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Zoom Court in 2021

Feb. 1, 2021

9 people on a video meeting going COVID-19 has devastated our country and has changed the way we live our lives. Just about every aspect of our daily lives have been impacted by the pandemic. The court system in New Jersey was rocked by the pandemic in March, 2020, but has become a model for courts around the country. Our system was able to very quickly transition to virtual hearings, and in 2021, the system is being improved every week.

Most people have not experienced virtual court, and wonder what the experience is like. Virtual court is in many ways different from in-person hearings, but will feel familiar to those who have been to a court hearing in the past.

If you have been charged with a traffic ticket, received a DWI, or a disorderly persons criminal charge, you will likely have your case handled by a municipal court in New Jersey. Each court has its own virtual hearing system set up through Zoom. If you have utilized Zoom in your daily life, the court experience is not unlike a meeting with work or friends. You will receive notice of court a few days to a few weeks before your hearing date, and included with this notice should be a Zoom link with login information. You need to keep this information so you can access the hearing. If you lose that information, it is usually extremely difficult to contact someone at court during the hearing time because they are busy handling the court’s calendar. Spend the few minutes the day before to track down the information you need, and if you have lost it, contact the court then instead of the day of the hearing.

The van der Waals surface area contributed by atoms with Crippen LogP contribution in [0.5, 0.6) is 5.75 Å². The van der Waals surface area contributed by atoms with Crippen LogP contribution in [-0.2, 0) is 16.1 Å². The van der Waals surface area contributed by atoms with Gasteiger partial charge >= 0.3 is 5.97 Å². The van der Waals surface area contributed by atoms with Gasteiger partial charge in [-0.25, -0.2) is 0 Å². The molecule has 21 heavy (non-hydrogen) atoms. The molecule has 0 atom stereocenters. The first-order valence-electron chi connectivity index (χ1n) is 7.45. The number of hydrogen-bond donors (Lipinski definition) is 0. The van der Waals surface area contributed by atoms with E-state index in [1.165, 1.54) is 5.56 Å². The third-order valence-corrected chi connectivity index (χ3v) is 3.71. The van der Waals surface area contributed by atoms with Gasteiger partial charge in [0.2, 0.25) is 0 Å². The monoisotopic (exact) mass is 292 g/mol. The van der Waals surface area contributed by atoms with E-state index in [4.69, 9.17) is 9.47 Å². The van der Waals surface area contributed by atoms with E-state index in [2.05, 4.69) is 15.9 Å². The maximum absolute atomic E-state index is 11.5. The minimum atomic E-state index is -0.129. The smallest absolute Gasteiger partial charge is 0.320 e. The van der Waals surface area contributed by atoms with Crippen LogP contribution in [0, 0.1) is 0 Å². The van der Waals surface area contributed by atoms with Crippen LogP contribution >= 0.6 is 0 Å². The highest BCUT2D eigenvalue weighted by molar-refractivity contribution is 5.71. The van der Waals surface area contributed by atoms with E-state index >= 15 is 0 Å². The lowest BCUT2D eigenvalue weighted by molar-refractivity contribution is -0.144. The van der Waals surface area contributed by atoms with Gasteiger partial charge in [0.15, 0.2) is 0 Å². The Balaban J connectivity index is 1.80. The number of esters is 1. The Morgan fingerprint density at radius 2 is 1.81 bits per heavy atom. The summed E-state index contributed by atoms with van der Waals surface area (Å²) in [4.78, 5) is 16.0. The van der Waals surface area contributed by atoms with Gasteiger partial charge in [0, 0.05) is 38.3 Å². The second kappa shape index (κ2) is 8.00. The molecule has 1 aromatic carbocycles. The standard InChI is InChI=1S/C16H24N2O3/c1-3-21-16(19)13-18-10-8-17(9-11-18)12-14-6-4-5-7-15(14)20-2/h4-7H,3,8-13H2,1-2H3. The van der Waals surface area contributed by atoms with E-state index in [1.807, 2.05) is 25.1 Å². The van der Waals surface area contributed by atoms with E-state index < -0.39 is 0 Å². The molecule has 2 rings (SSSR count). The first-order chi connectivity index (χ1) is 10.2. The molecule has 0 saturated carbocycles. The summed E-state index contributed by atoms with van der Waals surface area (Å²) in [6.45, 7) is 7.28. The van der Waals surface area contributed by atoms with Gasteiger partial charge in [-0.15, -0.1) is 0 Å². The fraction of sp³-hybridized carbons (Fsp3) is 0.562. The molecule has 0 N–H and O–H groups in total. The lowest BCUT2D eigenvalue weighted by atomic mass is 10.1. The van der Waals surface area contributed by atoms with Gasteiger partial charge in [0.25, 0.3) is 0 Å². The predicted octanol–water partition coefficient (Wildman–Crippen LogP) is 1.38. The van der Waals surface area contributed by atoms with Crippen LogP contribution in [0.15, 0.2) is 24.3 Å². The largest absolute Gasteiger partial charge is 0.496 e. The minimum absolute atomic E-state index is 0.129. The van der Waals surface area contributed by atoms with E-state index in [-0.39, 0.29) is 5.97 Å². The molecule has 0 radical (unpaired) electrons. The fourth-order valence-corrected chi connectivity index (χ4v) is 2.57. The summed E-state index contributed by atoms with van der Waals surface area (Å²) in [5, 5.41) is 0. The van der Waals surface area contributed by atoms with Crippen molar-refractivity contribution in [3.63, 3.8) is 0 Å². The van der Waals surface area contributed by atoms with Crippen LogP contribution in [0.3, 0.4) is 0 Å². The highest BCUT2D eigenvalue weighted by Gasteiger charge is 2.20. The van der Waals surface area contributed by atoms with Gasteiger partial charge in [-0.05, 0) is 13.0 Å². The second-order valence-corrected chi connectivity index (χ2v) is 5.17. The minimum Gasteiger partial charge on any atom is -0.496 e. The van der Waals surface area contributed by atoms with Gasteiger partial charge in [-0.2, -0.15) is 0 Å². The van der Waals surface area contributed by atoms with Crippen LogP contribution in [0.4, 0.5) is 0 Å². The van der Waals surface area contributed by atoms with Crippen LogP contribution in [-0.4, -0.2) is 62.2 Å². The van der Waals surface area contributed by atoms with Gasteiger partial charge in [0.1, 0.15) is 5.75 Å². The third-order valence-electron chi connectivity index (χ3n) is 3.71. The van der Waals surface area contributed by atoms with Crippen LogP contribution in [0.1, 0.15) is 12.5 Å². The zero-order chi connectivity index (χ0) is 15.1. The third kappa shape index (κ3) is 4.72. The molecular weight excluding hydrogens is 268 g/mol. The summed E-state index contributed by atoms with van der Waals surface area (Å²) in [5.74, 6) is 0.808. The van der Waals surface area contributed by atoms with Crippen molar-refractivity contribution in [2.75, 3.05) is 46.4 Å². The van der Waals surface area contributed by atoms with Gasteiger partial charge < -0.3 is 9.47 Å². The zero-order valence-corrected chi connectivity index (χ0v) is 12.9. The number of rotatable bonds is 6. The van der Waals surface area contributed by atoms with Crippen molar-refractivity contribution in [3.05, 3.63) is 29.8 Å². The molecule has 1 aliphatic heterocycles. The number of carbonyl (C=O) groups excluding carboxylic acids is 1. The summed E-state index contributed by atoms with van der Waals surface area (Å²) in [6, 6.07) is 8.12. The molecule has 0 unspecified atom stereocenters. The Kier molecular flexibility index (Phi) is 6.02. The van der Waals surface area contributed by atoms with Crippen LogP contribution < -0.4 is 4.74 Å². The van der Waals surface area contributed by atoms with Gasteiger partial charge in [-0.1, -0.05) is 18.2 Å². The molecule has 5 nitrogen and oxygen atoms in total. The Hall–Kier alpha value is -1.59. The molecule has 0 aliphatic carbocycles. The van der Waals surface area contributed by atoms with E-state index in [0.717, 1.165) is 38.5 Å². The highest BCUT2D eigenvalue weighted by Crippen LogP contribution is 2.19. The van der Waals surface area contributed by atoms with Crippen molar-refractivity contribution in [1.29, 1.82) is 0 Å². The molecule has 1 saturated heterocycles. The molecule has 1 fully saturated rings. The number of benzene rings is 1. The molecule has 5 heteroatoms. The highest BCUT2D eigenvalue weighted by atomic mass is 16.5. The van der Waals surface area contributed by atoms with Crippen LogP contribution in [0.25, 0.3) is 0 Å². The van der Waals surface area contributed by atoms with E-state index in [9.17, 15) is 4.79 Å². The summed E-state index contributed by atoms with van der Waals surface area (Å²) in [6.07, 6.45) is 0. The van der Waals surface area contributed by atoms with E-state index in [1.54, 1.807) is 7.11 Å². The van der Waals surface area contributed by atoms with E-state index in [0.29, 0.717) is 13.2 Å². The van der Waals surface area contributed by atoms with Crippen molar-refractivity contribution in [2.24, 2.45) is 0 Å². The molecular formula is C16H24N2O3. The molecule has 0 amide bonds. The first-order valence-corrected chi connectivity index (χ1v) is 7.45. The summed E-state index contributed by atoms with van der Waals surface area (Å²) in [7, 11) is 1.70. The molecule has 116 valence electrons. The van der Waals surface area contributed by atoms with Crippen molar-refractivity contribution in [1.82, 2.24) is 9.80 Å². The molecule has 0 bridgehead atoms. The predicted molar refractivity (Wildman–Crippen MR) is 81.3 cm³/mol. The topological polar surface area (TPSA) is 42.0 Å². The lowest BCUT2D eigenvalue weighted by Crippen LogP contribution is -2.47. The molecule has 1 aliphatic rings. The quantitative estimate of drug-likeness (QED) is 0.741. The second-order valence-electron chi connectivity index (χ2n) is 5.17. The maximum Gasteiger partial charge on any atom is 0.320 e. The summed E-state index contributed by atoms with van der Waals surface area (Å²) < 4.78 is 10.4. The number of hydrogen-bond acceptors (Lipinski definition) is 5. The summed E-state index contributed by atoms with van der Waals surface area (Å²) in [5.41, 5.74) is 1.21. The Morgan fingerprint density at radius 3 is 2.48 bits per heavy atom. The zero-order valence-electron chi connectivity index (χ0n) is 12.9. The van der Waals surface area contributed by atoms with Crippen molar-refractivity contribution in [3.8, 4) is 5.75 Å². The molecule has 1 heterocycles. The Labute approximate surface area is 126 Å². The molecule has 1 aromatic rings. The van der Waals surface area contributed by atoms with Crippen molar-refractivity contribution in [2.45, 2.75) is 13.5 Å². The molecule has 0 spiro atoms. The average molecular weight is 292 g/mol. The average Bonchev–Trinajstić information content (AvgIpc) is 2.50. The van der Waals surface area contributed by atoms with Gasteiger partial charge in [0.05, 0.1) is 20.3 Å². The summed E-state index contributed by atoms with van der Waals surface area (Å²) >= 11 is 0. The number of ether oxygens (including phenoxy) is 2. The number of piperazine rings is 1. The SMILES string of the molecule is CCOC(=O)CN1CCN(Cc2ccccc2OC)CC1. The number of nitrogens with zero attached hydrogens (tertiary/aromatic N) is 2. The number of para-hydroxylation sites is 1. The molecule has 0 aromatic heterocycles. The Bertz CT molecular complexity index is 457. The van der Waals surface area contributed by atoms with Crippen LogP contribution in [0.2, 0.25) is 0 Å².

On the day of your hearing, you should log on to Zoom at least five minutes before the hearing time. You will be placed in the waiting room. Make sure you understand how to connect to audio, because the court cannot hear your case if they cannot communicate with you.

Once you are let in the hearing, you need to mute your audio until someone speaks to you. Leaving your audio open can cause tremendous problems, as everyone else in the hearing will be stuck listening to whatever is happening where you are located. Failure to do this can lead to you being removed from the Zoom hearing and your case rescheduled in some courts. Courtesy is key!

If you are not represented, you will need to wait until the court invites you to a breakout room to speak with the prosecutor. There you can negotiate out an agreement on your case, speak with the prosecutor about seeking a public defender, or tell the prosecutor you wish to take the case to trial. Once you have spoken with the prosecutor, you will have to leave the breakout room, and go back to the main room. If you accidentally leave the meeting, you will have to log back in to the hearing.

If you have an attorney, your attorney will speak with the prosecutor in your place, and then speak with you about a possible resolution to the case.

Once you return to the main room and the judge is ready to hear your case, you will speak with the judge by yourself or through the attorney. When the judge releases you from court, you are free to log off and your day “in court” is complete.

Virtual court saves you a trip to the courthouse. It is a more convenient way to handle cases, but it is still court. You need to treat it as court in the way you speak, act and dress. Just because you can have a hearing from your bedroom doesn’t mean you should appear in your pajamas.

Attorneys are incredibly important in representation in virtual court. There are types of cases where you will need their assistance. In other instances, you can save time by hiring an attorney. Having someone who knows how to navigate the hearing process can make your aggravating traffic ticket a little less aggravating. An advocate like William Quirk can turn a bad situation into something much more manageable due to his experience and knowledge.